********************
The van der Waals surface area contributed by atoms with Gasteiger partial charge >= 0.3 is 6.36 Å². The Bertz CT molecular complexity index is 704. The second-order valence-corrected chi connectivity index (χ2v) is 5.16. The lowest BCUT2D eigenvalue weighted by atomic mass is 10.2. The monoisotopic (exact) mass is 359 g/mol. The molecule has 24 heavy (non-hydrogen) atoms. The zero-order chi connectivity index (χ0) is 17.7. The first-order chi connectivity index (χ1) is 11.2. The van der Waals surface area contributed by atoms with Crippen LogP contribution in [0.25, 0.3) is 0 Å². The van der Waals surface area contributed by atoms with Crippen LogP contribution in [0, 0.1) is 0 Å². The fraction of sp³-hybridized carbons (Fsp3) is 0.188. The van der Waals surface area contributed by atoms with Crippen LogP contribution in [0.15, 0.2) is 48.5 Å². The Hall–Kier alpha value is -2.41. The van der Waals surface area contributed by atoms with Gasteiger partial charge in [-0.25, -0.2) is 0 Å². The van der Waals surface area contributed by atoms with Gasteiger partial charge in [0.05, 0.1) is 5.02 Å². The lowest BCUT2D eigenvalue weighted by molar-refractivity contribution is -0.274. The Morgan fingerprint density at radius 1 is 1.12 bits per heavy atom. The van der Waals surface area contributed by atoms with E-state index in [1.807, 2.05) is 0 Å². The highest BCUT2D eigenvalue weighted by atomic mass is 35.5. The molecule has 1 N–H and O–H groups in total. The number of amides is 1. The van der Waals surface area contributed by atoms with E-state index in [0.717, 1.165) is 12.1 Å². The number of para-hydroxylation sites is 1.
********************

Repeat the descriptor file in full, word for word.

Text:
The van der Waals surface area contributed by atoms with Gasteiger partial charge >= 0.3 is 6.36 Å². The Bertz CT molecular complexity index is 704. The second-order valence-corrected chi connectivity index (χ2v) is 5.16. The lowest BCUT2D eigenvalue weighted by atomic mass is 10.2. The monoisotopic (exact) mass is 359 g/mol. The molecule has 24 heavy (non-hydrogen) atoms. The zero-order chi connectivity index (χ0) is 17.7. The first-order chi connectivity index (χ1) is 11.2. The van der Waals surface area contributed by atoms with Crippen LogP contribution in [0.25, 0.3) is 0 Å². The van der Waals surface area contributed by atoms with Crippen LogP contribution in [0, 0.1) is 0 Å². The fraction of sp³-hybridized carbons (Fsp3) is 0.188. The van der Waals surface area contributed by atoms with Crippen LogP contribution in [0.15, 0.2) is 48.5 Å². The Hall–Kier alpha value is -2.41. The van der Waals surface area contributed by atoms with Gasteiger partial charge in [-0.25, -0.2) is 0 Å². The van der Waals surface area contributed by atoms with Gasteiger partial charge in [0.05, 0.1) is 5.02 Å². The lowest BCUT2D eigenvalue weighted by molar-refractivity contribution is -0.274. The Morgan fingerprint density at radius 1 is 1.12 bits per heavy atom. The van der Waals surface area contributed by atoms with E-state index in [1.807, 2.05) is 0 Å². The highest BCUT2D eigenvalue weighted by atomic mass is 35.5. The molecule has 1 N–H and O–H groups in total. The number of amides is 1. The van der Waals surface area contributed by atoms with E-state index in [0.717, 1.165) is 12.1 Å². The number of para-hydroxylation sites is 1.